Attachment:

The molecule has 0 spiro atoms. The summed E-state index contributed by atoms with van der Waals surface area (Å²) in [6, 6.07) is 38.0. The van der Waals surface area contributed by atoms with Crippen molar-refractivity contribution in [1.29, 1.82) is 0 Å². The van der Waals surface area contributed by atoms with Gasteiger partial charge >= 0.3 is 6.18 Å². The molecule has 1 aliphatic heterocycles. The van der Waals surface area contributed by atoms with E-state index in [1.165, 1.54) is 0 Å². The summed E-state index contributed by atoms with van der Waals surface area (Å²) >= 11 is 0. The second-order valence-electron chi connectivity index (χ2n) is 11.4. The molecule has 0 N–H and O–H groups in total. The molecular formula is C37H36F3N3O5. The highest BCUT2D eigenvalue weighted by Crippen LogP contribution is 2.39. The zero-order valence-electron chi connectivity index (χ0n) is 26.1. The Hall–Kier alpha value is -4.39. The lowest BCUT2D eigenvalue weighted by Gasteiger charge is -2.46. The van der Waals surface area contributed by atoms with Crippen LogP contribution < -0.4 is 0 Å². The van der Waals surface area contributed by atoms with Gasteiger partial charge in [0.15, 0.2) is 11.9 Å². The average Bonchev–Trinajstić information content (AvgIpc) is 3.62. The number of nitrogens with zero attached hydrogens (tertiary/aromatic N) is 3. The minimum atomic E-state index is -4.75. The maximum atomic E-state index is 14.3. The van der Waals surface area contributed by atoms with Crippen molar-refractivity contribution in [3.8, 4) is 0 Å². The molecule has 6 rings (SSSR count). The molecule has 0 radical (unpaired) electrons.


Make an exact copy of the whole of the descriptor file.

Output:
The molecule has 0 spiro atoms. The summed E-state index contributed by atoms with van der Waals surface area (Å²) in [6, 6.07) is 38.0. The van der Waals surface area contributed by atoms with Crippen molar-refractivity contribution in [1.29, 1.82) is 0 Å². The van der Waals surface area contributed by atoms with Gasteiger partial charge >= 0.3 is 6.18 Å². The molecule has 1 aliphatic heterocycles. The van der Waals surface area contributed by atoms with E-state index in [1.165, 1.54) is 0 Å². The summed E-state index contributed by atoms with van der Waals surface area (Å²) >= 11 is 0. The second-order valence-electron chi connectivity index (χ2n) is 11.4. The molecule has 0 N–H and O–H groups in total. The molecular formula is C37H36F3N3O5. The highest BCUT2D eigenvalue weighted by Crippen LogP contribution is 2.39. The zero-order valence-electron chi connectivity index (χ0n) is 26.1. The Hall–Kier alpha value is -4.39. The lowest BCUT2D eigenvalue weighted by Gasteiger charge is -2.46. The van der Waals surface area contributed by atoms with Crippen LogP contribution < -0.4 is 0 Å². The van der Waals surface area contributed by atoms with Gasteiger partial charge in [0.15, 0.2) is 11.9 Å². The average Bonchev–Trinajstić information content (AvgIpc) is 3.62. The number of nitrogens with zero attached hydrogens (tertiary/aromatic N) is 3. The minimum atomic E-state index is -4.75. The maximum atomic E-state index is 14.3. The van der Waals surface area contributed by atoms with Crippen molar-refractivity contribution in [3.8, 4) is 0 Å². The molecule has 6 rings (SSSR count). The molecule has 0 radical (unpaired) electrons.